Running with a pacer: Gain or pain?
Ahead of the Tata Mumbai Marathon, a look at whether you should run with a pacer or not
Shailja Singh Sridhar, 37, was placed first among amateur women at Kochi’s Spice Coast Marathon 2017. Two weeks later, at the Airtel Delhi Half Marathon, she turned up as a pacer for several participants aiming to achieve their target in 2 hours.
At every major race, across the world and off late in India too, organizers arrange pacers who help other runners improve their time and achieve their target.
This year, Procam International, the promoters of the Tata Mumbai Marathon to be held on 21 January, have announced 43 pacers across the full marathon (19 pacers), half marathon (20 pacers), and 10K race (four pacers). Dilip Jayaram, CEO, Procam International, says, “Pacers are selected under certain criterion—their past performance and track record in previous editions, actual race day, race route familiarity, understanding of the features of the course, the strategy and the knowledge they have of the points where participants tend to slow down or give up.” Each pacer runs carrying a board with a target time and leads a group (known as a bus) that looks to finish the marathon within that time. Based on the finish time of their bus, each pacer creates their own unique strategy.
What they do
A pacer’s primary job is to help inexperienced and slower runners complete their race. Pacers help runners from making common mistakes like starting too speedily and struggling at the end or starting too slow and then be left staring at a mountain to climb in the latter half of the run. The pacer helps set an even pace, and guides his/her group through the race route traffic, aid stations, hydration stops and toilet stops. “Besides, pacers also keep the group they are leading motivated right from the time their names are announced by the organizers,” says Dinesh Heda, 48, a veteran pacer and chartered accountant from Goa. “All these responsibilities make it more challenging to pace a race rather than run your own race,” says Arti Daga, 38, a Mumbai-based architect who will be pacing her fourth race at the Mumbai Marathon. “Contrary to popular belief, pacing is a voluntary effort in amateur running by experienced runners who are willing to forego their personal timings for the collective benefit of the running community at large,” says Bengaluru-based corporate lawyer Abhineet Awasthi, 26, who has paced the Mumbai Marathon since 2014.
A lot of runners are keen to pace a race because, as Gurugram-based Sridhar says, it is an “extremely fulfilling experience. While running for myself and chasing my personal goals is good for my ego, helping others is rewarding in a different way. The sense of achievement and happiness I gain from the thank you’s I get after pacing is very meaningful.” Heda likes pacing because helping several people achieve their personal best is the ultimate medal for him.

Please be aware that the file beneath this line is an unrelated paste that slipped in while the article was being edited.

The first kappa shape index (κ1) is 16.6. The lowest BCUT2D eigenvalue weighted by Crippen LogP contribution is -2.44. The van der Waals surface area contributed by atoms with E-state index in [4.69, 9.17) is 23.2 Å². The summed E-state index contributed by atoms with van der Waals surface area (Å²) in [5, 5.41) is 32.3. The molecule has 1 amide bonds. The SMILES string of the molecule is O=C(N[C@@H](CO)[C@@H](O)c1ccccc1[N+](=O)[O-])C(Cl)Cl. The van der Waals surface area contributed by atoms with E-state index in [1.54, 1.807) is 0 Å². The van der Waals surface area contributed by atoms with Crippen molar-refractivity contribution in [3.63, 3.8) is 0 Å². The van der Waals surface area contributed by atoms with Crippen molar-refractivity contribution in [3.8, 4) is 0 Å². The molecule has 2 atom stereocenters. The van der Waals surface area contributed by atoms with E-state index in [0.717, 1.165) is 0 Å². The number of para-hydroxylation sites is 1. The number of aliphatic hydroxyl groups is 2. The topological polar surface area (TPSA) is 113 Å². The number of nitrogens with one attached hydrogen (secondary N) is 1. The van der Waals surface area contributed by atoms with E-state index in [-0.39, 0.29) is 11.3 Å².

Running with a pacer
For new runners and those gunning for a target time, the advantages of sticking to a pacer are manifold. ¨First, following a pacer allows you to focus on form and breathing, which improves your experience and performance dramatically,” says Gurugram-based Samar Shivdasani, 40, a seven-time pacer and founder of Desi Warrior, an obstacle race.
In a long-distance race, our minds have a tendency to find excuses to turn away from the goal, citing fatigue or weather, explains Awasthi. “Running with a pacer helps keep the negativity at bay. It helps the mind focus on the other parameters that can make or break a race, such as form, hydration and nutrition. Also, it is usually helpful for first-time runners to gain energy and strength from the pacing group to get past the finish line and helps keep boredom at bay,” he adds.
One of the key jobs of the pacer is to keep the group motivated and that plays a vital role in helping the runners press on when they hit the wall in the later stages of the race.
But there can be some drawbacks too. If a runner’s training pattern doesn’t match with the pacer’s strategy, then one could be in trouble. “My biggest fear of running with a pacer would be to have the pacer derail my natural rhythm by going out too fast or too slow at his/her will,” says Awasthi.
Not all runners seek out a pacer while attempting to improve their performance. Shaibal Dutt, sales manager at Goodricke, Kolkata, doesn’t like running with pacers. “I like to run based on how I feel on race day rather than someone else setting the pace. So, going with a pacer does not work for me,” says the 43-year-old.
Another reason why some don’t stick to a pacer is because they might have had a bad experience. “The big races have a policy in place, although loosely followed, but other race organizers pick anyone and everyone who volunteers with disastrous results,” says Shivdasani.
If you are looking to run with a pacer this marathon season, make an informed decision, train well, have fun and run hard.
Shrenik Avlani is co-author of The Shivfit Way, a book on functional fitness.
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